- A suicide blast occurs at a checkpoint on the perimeter of the U.S. Embassy in Ankara
- A wounded journalist was going to have tea with the U.S. ambassador, he says
- The ambassador has talked with the family of the "excellent" guard killed in the blast
- The bomber, part of a leftist terror group, was known to the U.S., source says
He had been guarding the U.S. Embassy in Ankara, as he'd done many other days -- with commitment and professionalism. She had gone there to have tea with the ambassador, a respected television journalist set to renew acquaintances with a diplomat and do her job.
Then came the blast.
Whether or not they'd crossed paths before, these two people's stories now forever will be intertwined -- thanks to a man Turkish authorities say belonged to the Marxist Leninist organization known as the Revolutionary People's Liberation Party, or DHKP-C, which the U.S. government
and others label a terrorist organization.
Ecevit Sanli, as he was identified by Istanbul police, died after detonating his bomb near the embassy's Gate No. 2 around 1:15 p.m. (6:15 a.m. ET) Friday.
So, too, did the Turkish guard -- described by U.S. Ambassador Francis Ricciardone as a "hero," and identified by Turkey's semi-official Anadolu News Agency as Mustafa Akarsu.
A photo showed the journalist being carried away on a stretcher, apparently bleeding. Rather than sitting with her for tea, Ricciardone visited the woman -- Didem Tuncay -- at Ankara's Numune Hospital, and afterward described her as "one of the best."
While theories have been floated, neither Turkish nor U.S. authorities have detailed why they think Sanli blew himself up. Prior to Friday, he was known to U.S. and other intelligence agencies, a U.S. law enforcement source told CNN.
Whatever Sanli's rationale, the explosion spurred security clampdowns at diplomatic facilities in Turkey, plus messages of condolences and solidarity. Turkish Prime Minster Recep Tayyip Erdogan
called it an attack "against the peace and welfare of our country."
Yet the violence reverberated well beyond Turkey's borders, however, especially in the nation whose embassy was targeted.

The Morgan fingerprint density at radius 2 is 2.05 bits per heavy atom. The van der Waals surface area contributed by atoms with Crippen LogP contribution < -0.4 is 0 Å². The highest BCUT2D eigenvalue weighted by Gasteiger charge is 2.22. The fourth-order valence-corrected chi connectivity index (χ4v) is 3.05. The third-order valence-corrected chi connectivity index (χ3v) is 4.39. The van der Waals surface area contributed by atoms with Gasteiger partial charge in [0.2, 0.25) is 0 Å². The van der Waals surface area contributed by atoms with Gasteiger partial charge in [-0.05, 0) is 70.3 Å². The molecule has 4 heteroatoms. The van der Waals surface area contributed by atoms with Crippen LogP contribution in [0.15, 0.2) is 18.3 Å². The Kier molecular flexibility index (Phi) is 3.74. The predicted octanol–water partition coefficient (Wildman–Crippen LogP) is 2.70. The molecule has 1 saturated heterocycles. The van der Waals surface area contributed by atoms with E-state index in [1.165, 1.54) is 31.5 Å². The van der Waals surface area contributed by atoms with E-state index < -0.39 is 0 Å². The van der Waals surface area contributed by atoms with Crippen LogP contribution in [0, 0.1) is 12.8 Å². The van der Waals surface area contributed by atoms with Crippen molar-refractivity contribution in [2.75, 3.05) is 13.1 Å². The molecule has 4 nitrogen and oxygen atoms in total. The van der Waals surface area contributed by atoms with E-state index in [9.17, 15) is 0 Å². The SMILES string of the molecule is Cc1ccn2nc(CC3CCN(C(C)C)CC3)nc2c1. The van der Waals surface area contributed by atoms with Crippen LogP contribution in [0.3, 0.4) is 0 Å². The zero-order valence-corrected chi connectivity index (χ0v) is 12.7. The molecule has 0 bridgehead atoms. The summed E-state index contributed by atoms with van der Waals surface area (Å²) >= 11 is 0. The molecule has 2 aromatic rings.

The spotlight on U.S. diplomatic installations was already intense after violence last September in Egypt, Tunisia and Libya, where Ambassador Christopher Stevens was one of four Americans killed in Benghazi.
U.S. Rep. Ed Royce said Friday's explosion in Turkey served as "yet another stark reminder of the constant terrorist threat against U.S. facilities, personnel and interests aboard."
"Coming after Benghazi, it underscores the need for a comprehensive review of security at our diplomatic posts," said Royce, a California Republican and chairman of House Foreign Affairs Committee.
'He exploded at the guard'
The bomber had first gone to the rear access of the embassy, then went to a checkpoint on the building's perimeter where IDs are checked, explained U.S. State Department spokeswoman Victoria Nuland. According to law enforcement sources working on the investigation, Sanli blew himself up on a walkway for embassy employees and their guests.
"He exploded at the guard," Nuland explained.
The guard, Akarsu, on one side of the security barrier was killed. Two guards on the other side of the glass survived, said the State Department spokeswoman.
The blast blew a hole in what appeared to be a building that is part of the compound's outer gate, images from CNN sister network CNN Turk showed. This was all part of a large complex that includes blast doors, reinforced windows and a series of metal detectors that visitors must navigate before reaching embassy offices.